Yeah, well, you know, this history that, that they taught me in school, South Carolina history, World History. It was a history that was a product of recent desegregation, our recent integration where the schools were desegregated and integrated, but the curriculum was not. It was still that God with the win hoop skirt, that version of history that was taught to me as a South Carolinian. Well, you know, I had to, I had to purge my mind of all that. Because you know, that history gave me nothing to really be proud of, you know, even in, in college, when I when I got out of the military and went to college after the military, the history, you know, the necessary history that I had to take, still wasn't that exciting to me. Still wasn't that inspiring to me. But it was my summer job at Ford something that I got while I was still in going to school that got me interested in history, because now I'm working at the Ford where the Civil War started. So I had to immerse myself in history, in immersing myself in this history. I'm learning a history now. The way I should have learned history, all alone. Because now I'm learning about slavery, the fact that this nation was built on slavery, all the luxuries that you know, these and slavers were afforded came at the expense of stolen labor. So no, I'm not I'm learning about this in a manner that that I should have known or should have learned about when it was first taught to me. So this history came about, as a result of me getting the job at Fort Sumter and knowing that I had to be well versed in know what I was talking about, because now I'm in front of an audience, disseminating history. And to do that, you got to at least know the history that you're disseminating. And of course, the slave dwelling project built on that. It also built on the fact that before the slave dwelling project came about, I was a civil war reenactor the Civil War, reenacting came about? Because I saw the movie glory. And at the time, I started the Civil War group, I was a park ranger at Fort Sumpter, and for Moultrie, you know, witnessing a lot of Confederate reenactors and having disdain for what I was witnessing, because, you know, in my mind, they were commemorating an era in history that enslaved my ancestors. For them to ask me to be a part of their organization, I thought it was a, you know, was a slap in the face because not that they were asking me to come and serve as a cook or anything of that nature. They wanted me to come and be a combatant in the Confederate Army, because they had taken the research that they had done at the time, and they saw that it might have been some black combatants in the Civil War, probably enough to count on one hand, but they took the fact that the Confederate Army was conscripting the enslaved people and had had them in their ranks as cooks and hustlers people who take care of horses and fix wagons and dug in, built the forts. Who may after the Civil War had claimed a pension just based on that, well, some of these researchers or some of these guys who wanted the bad five to be more, they were kind of taking that and then their minds making it more sound, you know, justifying the fact that there were blacks fighting for the Confederacy. So you know, they were trying to get me into their ranks to further that that falsehood, the fact that they're taking this handful of combatants and trying to make them more than they were. And I was not about that, and furthering their cause. So, you know, I started the Civil War unit in Charleston, South Carolina. So I was building on this, this knowledge of black history and all this came together. When I was working for the National Trust, I had the opportunity. When I left the National Trust, I'm sorry, before I went to the National Trust, after I left the Park Service, after I left pin center, I went to, I went to Iowa, to build the museum to oversee the building of the museum. And it was then I was asked to be a part of a History Channel documentary, based on the fact that I was written about in a book called Confederates in the attic by Tony Horwitz. And, and because I was written about that it was a book about reenactors, I got the opportunity to get a part in this documentary called the unfinished Civil War. And that built on the on the knowledge and opportunities that I had. And while filming this documentary, the gentlemen, the producer, wanted a little more substance for what he was portraying in this documentary. Of course, this documentary was just falling around Civil War reenactors and figuring out what made them tick. And he was looking for a little more substance for the documentary, and I told him about this crazy idea that I have had sleeping in the same cabin. And he made it happen. And he made that very first stay happened at BOONE HALL plantation in 1999. But see, at that time, I was doing it strictly for that purpose, because it was a part of that documentary, although my idea is still a part of that documentary, and I just kind of did it and I kind of left it alone. Well, in 2009, right around 2008 Magnolia where I work now, they were restoring the cabins, and they brought in a team of experts to evaluate the work that was being done while I was one of those team members that they brought in and that that idea as we were looking at those cabins and inspecting those cabins, I dusted off that all idea and thought you know, hey, when they finish this, maybe I can spend the night well I said it out loud. And whoever said it out loud to pick it up the chain and they thought it was a great idea and and I thought because they thought it was a great idea. I acquired a list from the State Historic Preservation Office of those places because it was easier for them to understand my intent because their preservation is just like I am. So they provided me this list. And I started making phone calls based on this list I got from them. And the Stewart started saying, Yes, come on, you can do this. And I made a list. And I started it in 2010. And 11 years later, you know, 25 states later in the District of Columbia. We're still at it. Wow.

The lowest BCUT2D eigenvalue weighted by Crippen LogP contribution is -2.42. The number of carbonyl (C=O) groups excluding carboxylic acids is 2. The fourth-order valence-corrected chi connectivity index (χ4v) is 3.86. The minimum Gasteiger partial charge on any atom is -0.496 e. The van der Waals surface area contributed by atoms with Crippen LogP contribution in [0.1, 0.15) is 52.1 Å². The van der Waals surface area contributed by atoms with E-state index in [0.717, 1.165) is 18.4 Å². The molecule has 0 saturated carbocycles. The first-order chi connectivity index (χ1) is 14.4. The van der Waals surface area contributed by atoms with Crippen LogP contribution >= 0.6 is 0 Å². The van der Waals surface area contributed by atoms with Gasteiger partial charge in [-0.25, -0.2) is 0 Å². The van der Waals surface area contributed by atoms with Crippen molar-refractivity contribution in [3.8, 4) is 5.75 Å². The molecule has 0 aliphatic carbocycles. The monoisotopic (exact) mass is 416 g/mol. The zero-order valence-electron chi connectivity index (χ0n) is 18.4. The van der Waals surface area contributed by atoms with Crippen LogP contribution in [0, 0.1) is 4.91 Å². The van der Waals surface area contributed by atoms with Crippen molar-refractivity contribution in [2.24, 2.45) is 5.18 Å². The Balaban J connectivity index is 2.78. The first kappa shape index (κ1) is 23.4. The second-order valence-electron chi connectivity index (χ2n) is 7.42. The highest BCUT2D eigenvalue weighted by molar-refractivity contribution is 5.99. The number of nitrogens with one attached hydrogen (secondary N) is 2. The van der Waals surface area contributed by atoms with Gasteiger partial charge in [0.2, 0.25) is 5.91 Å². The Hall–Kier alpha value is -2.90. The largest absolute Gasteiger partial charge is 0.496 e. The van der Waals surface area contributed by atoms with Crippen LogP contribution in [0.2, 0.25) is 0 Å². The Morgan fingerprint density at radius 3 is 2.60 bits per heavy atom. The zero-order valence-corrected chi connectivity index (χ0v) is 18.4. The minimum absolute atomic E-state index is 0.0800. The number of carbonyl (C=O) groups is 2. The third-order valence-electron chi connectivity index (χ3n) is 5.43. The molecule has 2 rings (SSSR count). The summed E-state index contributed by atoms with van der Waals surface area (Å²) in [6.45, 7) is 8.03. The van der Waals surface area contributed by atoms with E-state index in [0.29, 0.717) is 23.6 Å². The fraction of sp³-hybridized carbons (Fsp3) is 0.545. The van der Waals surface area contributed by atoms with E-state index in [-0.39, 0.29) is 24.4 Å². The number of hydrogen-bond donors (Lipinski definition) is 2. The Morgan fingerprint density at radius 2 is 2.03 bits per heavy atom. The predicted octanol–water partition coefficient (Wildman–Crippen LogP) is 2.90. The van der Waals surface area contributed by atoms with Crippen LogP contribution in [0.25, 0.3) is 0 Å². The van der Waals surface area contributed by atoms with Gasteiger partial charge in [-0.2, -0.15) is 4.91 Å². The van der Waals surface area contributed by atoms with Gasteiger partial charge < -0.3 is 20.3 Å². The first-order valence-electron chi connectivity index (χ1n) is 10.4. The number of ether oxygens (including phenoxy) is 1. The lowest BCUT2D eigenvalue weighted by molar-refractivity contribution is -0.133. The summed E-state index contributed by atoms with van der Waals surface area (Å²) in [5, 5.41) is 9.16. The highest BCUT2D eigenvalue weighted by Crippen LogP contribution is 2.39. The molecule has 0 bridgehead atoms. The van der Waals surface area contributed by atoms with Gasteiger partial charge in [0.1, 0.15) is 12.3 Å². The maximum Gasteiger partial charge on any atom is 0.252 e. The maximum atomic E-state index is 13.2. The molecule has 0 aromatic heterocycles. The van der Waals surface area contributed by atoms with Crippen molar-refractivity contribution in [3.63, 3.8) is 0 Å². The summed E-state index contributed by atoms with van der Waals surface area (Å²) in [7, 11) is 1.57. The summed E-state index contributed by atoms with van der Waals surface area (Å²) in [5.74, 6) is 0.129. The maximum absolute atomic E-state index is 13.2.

Anne Marie Cannon: